Can you describe this route to infinity? Where will the arrows take you next?

Imagine an infinitely large sheet of square dotty paper on which you can draw triangles of any size you wish (providing each vertex is on a dot). What areas is it/is it not possible to draw?

Three circles have a maximum of six intersections with each other. What is the maximum number of intersections that a hundred circles could have?

The number of plants in Mr McGregor's magic potting shed increases overnight. He'd like to put the same number of plants in each of his gardens, planting one garden each day. How can he do it?

Four bags contain a large number of 1s, 3s, 5s and 7s. Pick any ten numbers from the bags above so that their total is 37.

Draw a square. A second square of the same size slides around the first always maintaining contact and keeping the same orientation. How far does the dot travel?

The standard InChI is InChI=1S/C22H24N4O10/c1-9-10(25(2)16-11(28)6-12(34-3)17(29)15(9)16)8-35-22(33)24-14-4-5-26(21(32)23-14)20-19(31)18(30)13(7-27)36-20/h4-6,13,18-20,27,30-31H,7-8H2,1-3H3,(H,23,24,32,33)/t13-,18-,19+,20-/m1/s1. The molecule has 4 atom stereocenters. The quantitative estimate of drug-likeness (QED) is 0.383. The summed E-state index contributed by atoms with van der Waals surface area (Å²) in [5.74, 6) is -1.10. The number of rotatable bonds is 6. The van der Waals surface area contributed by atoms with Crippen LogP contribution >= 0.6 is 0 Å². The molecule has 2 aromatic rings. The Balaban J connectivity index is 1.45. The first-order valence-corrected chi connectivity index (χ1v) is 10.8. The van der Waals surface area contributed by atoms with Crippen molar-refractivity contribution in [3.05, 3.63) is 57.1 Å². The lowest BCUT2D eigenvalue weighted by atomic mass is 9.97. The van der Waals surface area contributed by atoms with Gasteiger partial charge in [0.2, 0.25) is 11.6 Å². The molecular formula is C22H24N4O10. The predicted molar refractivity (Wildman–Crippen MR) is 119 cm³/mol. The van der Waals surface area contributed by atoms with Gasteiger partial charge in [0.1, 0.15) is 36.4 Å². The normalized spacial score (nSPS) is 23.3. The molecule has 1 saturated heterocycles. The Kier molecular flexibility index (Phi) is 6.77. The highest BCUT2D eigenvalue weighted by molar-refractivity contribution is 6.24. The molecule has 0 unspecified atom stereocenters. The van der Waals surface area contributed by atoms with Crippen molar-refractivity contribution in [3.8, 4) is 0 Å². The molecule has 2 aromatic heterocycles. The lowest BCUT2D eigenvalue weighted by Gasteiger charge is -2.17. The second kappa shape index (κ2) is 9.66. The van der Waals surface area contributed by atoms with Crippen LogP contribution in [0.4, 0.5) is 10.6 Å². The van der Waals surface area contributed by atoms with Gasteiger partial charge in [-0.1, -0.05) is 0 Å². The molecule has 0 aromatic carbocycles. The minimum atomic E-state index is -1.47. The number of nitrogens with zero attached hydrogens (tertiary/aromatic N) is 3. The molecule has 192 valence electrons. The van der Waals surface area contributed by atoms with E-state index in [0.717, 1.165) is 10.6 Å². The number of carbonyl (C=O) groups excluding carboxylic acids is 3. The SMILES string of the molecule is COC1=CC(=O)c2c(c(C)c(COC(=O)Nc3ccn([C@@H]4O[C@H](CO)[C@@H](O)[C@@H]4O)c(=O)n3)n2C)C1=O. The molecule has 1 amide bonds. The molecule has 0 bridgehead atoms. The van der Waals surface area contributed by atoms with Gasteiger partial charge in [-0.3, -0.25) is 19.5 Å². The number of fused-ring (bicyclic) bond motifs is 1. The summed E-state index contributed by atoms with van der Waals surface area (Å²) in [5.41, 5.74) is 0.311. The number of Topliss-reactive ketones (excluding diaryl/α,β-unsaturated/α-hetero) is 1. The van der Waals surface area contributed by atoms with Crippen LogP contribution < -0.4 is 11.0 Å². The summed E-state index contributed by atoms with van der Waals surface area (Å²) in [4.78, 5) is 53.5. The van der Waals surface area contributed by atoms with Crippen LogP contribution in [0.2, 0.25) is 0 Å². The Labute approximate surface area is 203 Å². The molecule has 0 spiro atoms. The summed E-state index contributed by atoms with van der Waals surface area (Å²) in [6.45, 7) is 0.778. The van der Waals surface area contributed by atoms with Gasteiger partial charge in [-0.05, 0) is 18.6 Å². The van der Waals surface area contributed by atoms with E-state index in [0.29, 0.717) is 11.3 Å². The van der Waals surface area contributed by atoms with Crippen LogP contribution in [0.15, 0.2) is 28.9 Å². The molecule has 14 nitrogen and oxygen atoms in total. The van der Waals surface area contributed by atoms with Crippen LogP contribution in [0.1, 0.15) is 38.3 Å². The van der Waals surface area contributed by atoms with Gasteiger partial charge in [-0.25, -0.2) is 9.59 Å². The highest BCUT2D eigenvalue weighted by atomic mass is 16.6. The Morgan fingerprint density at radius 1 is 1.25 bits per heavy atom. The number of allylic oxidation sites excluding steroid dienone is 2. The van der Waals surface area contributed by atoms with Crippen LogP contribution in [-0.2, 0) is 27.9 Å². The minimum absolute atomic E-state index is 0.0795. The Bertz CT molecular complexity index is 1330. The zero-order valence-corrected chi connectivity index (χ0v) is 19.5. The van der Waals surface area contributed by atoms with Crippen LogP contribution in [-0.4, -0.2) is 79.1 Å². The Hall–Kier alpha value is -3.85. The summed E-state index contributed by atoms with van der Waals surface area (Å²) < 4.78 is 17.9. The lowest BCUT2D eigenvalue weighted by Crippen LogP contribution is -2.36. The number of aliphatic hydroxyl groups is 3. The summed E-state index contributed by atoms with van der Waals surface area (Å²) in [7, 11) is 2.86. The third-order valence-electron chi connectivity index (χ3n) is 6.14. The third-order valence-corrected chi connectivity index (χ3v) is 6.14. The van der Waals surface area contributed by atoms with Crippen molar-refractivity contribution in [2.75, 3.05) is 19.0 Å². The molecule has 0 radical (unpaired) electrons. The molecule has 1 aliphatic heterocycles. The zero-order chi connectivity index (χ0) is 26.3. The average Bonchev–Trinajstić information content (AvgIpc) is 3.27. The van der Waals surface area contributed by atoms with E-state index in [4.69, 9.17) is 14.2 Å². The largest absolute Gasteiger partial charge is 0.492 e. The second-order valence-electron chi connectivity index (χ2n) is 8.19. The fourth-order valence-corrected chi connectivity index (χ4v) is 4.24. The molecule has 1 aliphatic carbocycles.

This article for teachers describes several games, found on the site, all of which have a related structure that can be used to develop the skills of strategic planning.

A country has decided to have just two different coins, 3z and 5z coins. Which totals can be made? Is there a largest total that cannot be made? How do you know?

What size square corners should be cut from a square piece of paper to make a box with the largest possible volume?

Square numbers can be represented as the sum of consecutive odd numbers. What is the sum of 1 + 3 + ..... + 149 + 151 + 153?

Can you find sets of sloping lines that enclose a square?

What would you get if you continued this sequence of fraction sums? 1/2 + 2/1 = 2/3 + 3/2 = 3/4 + 4/3 =

Take any two positive numbers. Calculate the arithmetic and geometric means. Repeat the calculations to generate a sequence of arithmetic means and geometric means. Make a note of what happens to the. . . .

An article for teachers and pupils that encourages you to look at the mathematical properties of similar games.

Consider all two digit numbers (10, 11, . . . ,99). In writing down all these numbers, which digits occur least often, and which occur most often ? What about three digit numbers, four digit numbers. . . .